The present patent is illustrated by way of examples and not limitations in the accompanying figures, in which like references indicate similar elements, and in which:
In the following detailed description of numerous different embodiments, reference is made to the accompanying drawings which form a part hereof, and in which is shown, by way of illustration, specific embodiments by which the present patent may be implemented. In the drawings, like numerals describe substantially similar components throughout the several views. These embodiments are described in sufficient detail to enable those skilled in the art to practice the present patent. Other embodiments may be utilized and structural, logical and electrical changes may be made without departing from the scope of the present patent. The following detailed description is therefore, not to be taken n a limiting sense and the scope of the present patent is defined only by the appended claims, along with the full scope of equivalents to which such claims are entitled.
An embodiment of the present patent illustrates a two-stack ESD clamp circuit having a differential amplifier for providing improved bias voltage. Specifically, the ESD clamp circuit includes a voltage divider, a differential amplifier, a voltage follower, a control circuit and a sinking circuit. The differential amplifier is able to set a required voltage drop across the voltage follower through a negative feedback. Thus, the gain of the differential amplifier tends to drive up the voltage follower input until the two inputs of the differential amplifier are at the same potential.
An alternate embodiment of the present patent illustrates a multi-stack ESD clamp circuit having a differential amplifier for providing improved bias voltage.
Yet another embodiment of the present patent illustrates a two-stack clamp circuit having a resistor connecting a drain of a first transistor device within a current sinking circuit of the clamp circuit with a gate of a second transistor device within the current sinking circuit, wherein the resistor allows reducing the current load on the drain of the second transistor.
Another embodiment of the present patent illustrates a two-stack clamp circuit having a pass-FET connecting a drain of a first transistor device within a current sinking circuit of the clamp circuit with a gate of a second transistor device within the current sinking circuit, wherein the pass-FET allows reducing the current load on the drain of the second transistor.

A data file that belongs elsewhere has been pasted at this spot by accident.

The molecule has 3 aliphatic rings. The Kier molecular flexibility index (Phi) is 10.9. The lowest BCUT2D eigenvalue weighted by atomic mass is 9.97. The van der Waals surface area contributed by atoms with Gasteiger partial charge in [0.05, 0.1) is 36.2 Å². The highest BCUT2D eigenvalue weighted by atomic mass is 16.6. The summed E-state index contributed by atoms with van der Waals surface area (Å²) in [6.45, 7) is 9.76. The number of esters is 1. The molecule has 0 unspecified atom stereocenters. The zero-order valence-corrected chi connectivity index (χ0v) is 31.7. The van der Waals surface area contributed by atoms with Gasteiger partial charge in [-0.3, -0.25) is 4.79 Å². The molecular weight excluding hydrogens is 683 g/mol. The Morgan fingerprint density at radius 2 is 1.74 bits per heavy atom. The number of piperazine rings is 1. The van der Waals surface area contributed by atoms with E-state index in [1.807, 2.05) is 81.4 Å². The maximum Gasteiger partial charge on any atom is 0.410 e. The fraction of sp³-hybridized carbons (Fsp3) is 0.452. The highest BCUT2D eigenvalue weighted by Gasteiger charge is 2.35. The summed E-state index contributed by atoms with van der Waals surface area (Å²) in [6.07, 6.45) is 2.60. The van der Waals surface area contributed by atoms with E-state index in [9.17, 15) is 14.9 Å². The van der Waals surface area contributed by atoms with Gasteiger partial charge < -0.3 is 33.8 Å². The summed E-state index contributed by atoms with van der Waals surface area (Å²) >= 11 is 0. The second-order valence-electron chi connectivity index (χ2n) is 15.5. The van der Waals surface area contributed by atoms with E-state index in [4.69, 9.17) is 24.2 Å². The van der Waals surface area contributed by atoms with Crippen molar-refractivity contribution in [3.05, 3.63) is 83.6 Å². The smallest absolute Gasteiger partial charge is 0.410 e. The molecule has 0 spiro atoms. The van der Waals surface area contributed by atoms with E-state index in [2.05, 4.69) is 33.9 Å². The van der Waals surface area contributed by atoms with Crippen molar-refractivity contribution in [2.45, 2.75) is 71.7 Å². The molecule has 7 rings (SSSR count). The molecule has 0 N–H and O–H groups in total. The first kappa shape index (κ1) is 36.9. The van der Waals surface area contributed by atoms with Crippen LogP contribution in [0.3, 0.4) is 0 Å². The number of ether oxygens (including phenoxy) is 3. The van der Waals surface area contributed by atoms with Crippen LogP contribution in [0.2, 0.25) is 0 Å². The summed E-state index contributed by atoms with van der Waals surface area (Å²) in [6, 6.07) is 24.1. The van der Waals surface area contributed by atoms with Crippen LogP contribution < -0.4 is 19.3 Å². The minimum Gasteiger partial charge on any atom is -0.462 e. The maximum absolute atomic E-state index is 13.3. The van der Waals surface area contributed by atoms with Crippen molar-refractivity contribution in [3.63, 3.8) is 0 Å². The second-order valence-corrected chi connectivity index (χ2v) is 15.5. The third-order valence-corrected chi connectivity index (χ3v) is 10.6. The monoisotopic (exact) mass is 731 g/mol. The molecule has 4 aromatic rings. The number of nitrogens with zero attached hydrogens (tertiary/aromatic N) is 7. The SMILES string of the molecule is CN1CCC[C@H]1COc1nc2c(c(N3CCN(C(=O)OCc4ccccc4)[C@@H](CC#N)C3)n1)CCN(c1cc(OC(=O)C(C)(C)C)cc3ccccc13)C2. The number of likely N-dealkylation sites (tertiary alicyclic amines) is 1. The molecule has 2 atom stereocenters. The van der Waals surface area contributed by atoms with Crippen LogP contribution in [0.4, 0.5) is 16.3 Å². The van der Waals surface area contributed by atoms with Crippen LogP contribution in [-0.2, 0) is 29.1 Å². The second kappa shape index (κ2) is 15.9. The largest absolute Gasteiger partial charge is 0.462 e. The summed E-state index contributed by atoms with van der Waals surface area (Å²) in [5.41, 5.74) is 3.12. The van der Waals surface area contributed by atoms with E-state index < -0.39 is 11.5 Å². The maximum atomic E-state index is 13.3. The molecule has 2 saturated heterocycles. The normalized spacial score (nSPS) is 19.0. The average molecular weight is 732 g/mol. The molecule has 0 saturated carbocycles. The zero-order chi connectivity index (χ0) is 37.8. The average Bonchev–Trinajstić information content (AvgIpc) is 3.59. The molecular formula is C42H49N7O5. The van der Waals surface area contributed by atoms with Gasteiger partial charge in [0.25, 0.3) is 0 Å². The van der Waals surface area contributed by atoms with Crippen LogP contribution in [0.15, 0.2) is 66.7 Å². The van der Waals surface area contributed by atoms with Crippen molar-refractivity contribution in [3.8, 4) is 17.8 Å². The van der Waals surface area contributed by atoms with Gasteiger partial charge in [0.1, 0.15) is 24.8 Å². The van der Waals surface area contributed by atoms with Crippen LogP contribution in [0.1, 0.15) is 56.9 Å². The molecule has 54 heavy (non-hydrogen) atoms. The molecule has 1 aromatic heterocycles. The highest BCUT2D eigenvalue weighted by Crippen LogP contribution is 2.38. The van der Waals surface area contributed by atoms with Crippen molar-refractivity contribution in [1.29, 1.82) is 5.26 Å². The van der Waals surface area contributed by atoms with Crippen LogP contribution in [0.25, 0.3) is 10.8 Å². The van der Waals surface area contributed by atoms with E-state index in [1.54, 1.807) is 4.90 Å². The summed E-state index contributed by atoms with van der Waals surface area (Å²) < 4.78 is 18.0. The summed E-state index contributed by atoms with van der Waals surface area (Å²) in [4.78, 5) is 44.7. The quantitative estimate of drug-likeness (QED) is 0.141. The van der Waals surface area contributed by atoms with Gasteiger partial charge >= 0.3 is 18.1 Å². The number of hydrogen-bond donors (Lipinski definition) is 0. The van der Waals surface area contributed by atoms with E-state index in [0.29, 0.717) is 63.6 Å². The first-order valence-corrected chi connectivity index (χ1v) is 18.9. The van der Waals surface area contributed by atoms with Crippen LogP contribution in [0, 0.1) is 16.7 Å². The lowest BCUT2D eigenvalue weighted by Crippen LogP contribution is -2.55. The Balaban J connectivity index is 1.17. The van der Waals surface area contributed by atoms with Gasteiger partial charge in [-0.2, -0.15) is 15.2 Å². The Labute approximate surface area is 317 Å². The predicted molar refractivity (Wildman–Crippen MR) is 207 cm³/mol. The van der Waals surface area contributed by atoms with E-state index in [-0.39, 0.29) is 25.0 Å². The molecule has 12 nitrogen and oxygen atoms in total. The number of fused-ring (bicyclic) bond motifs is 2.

Yet another embodiment of the present patent illustrates a two-stack clamp circuit having a grounded-gate p-channel FET connecting a drain of a first transistor device within a current sinking circuit of the clamp circuit with a gate of a second transistor device within the current sinking circuit, wherein the p-channel FET allows reducing the current load on the drain of a second transistor within the current sinking circuit.
Now referring to the accompanying figures,
Specifically referring to
The differential amplifier 104 includes transistors 130 to 138. The differential amplifier 104 tends to drive up the input to the voltage follower 106 until inputs to the transistors 134 and 136 are at the same potential. Thus the differential amplifier 104 sets a required voltage drop across the voltage follower 106 through negative feedback. Generally the voltage divider 102 and the voltage follower 106 require only a small amount of leakage current, therefore, to keep the overall current consumption of the clamp circuit 100 to a low amount, it is necessary that the current consumption of the differential amplifier 104 is also kept to a low level.